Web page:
Bigger Yields Ahead at MonsantoShares of Monsanto (MON), the top global producer of seeds and other farm supplies, are withering, plunging to 75.91 a share from 145 in mid-June. "The stock is trading like Monsanto is facing zero growth, which certainly isn't the case," says Kevin Schacknofsky, portfolio manager at Alpine Woods Capital Investors (ADINX), which owns stock. "Monsanto is seeing significant growth in creating more yield for farmers."
The truth, he says, is that production of grains, such as corn and soybeans, hasn't caught up with surging world demand. Despite recent record harvests, he notes, inventories are near their lows. And the situation isn't likely to get any better in 2009. Because global financing is tight, farmers in many countries will have to cut fertilizer spending in the short term, leading to smaller crops—thus pushing up agricultural prices, he says. That should spur many farmers to seek additional yields by using Monsanto's premium seeds, including genetically modified ones, and herbicides.
Analyst Chris Shaw of investment bank UBS, who rates Monsanto a buy, believes most farmers are willing to pay extra for the crop enhancement and improved harvests that Monsanto's products help provide. Shaw's 12-month target price is 140 a share, based on estimated earnings of $4.55 a share for fiscal 2009 ending Aug. 31, and $5.20 in 2010, vs. 2008's $3.64.
Unless otherwise noted, neither the sources cited in Inside Wall Street nor their firms hold positions in the stocks under discussion. Similarly, they have no investment banking or other financial relationships with them.Halliburton, a Bet on Oil's ReboundEven though this may be a painful bear market, the maxim for long-term investing stays true: Buy the strongest companies in the worst of times. Veteran market analyst Glenn Cutler says Halliburton (HAL) fits the bill as oil prices fall.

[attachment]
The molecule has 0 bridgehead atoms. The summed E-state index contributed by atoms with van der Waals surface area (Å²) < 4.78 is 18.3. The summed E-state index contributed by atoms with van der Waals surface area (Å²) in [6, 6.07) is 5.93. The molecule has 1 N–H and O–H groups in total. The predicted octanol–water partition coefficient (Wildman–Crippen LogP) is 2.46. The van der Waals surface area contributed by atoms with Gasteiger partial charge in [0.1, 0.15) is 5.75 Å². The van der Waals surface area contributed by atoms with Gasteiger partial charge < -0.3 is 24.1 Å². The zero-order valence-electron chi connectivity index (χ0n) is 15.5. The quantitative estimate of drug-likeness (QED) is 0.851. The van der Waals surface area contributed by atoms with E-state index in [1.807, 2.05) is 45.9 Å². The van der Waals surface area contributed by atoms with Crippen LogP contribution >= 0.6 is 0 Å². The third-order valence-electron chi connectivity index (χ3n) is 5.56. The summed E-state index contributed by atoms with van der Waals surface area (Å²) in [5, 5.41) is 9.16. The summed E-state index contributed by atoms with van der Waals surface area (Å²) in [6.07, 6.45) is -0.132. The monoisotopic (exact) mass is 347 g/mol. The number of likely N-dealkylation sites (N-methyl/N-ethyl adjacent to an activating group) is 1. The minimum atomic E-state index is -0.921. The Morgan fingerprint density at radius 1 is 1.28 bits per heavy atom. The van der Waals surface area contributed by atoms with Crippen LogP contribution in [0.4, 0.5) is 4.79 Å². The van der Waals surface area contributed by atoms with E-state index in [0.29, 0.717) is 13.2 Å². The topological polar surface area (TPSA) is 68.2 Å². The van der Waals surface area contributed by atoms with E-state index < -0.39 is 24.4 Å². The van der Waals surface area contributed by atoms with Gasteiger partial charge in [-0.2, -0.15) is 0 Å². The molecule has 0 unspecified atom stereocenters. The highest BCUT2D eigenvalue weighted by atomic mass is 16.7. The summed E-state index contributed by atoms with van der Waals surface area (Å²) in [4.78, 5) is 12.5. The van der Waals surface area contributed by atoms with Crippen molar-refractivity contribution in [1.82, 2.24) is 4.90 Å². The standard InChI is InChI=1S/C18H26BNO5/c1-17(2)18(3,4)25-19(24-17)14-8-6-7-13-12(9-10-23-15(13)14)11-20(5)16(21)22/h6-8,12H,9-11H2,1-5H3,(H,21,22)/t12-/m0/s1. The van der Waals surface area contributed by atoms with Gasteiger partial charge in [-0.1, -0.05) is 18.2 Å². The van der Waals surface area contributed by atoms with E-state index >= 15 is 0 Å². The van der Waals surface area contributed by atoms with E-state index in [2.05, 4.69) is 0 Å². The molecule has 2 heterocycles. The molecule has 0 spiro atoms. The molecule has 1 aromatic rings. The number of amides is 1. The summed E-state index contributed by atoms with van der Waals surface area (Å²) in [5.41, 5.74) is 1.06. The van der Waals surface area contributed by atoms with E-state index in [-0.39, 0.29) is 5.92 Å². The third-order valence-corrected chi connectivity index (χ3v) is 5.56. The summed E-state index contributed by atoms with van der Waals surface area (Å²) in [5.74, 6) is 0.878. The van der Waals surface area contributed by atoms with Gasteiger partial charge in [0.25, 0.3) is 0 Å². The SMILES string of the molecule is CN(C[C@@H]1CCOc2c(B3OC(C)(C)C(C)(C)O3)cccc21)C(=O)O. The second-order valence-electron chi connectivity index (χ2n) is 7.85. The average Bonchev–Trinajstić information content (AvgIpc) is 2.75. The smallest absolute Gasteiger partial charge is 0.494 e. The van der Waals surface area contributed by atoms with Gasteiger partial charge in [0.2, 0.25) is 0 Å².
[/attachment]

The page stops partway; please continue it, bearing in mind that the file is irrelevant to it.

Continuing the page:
Shares of this globally integrated oil-services company skidded to 13 a share on Nov. 20, down from 55 in July. They edged up to 18.41 on Dec. 17. It will be among the first to snap back once the economy and oil prices recover, says Cutler (he owns stock), publisher of Cutler's Stock Market Blog & Special Situations Reports at TheWinnersForum.com. He says Halliburton's strong balance sheet, with cash of $1 billion and a $1.6 billion credit line, provides a safety cushion.
Joe Agular of investment firm Johnson Rice rates Halliburton a buy and sees profits of $3 a share in 2009 and $3.35 in 2010, up from 2008's estimated $2.88.
Unless otherwise noted, neither the sources cited in Inside Wall Street nor their firms hold positions in the stocks under discussion. Similarly, they have no investment banking or other financial relationships with them.PharmAthene's Pentagon DealsThe threat of bioterrorism hasn't gone away, and the Defense Dept. continues to bolster its biodefense arsenal. This focuses attention on PharmAthene (PIP), which has been awarded defense contracts to make second-generation anthrax vaccines and therapeutic agents against poison nerve gas. Stephen Brozak of WBB Securities says Pharm-Athene is a "biodefense pure play," whose shares have dropped to 1.50, down from 2.35 on Sept. 15. Brozak rates it a buy and sees the stock at 5 in a year. (Its big rival, Emergent BioSolutions (EBS), which has been awarded a $448 million contract to supply anthrax vaccines to the Strategic National Stockpile, is trading at 22).
As of Nov. 30, "all contracts awarded to us are potentially worth $554 million," says CEO David Wright. Elemer Piros of Rodman & Renshaw rates the stock outperform, with a price target of 6.
Unless otherwise noted, neither the sources cited in Inside Wall Street nor their firms hold positions in the stocks under discussion. Similarly, they have no investment banking or other financial relationships with them.
Marcial writes the Inside Wall Street column for BusinessWeek. In 2008, FT Press published the book Gene Marcial's 7 Commandments of Stock Investing.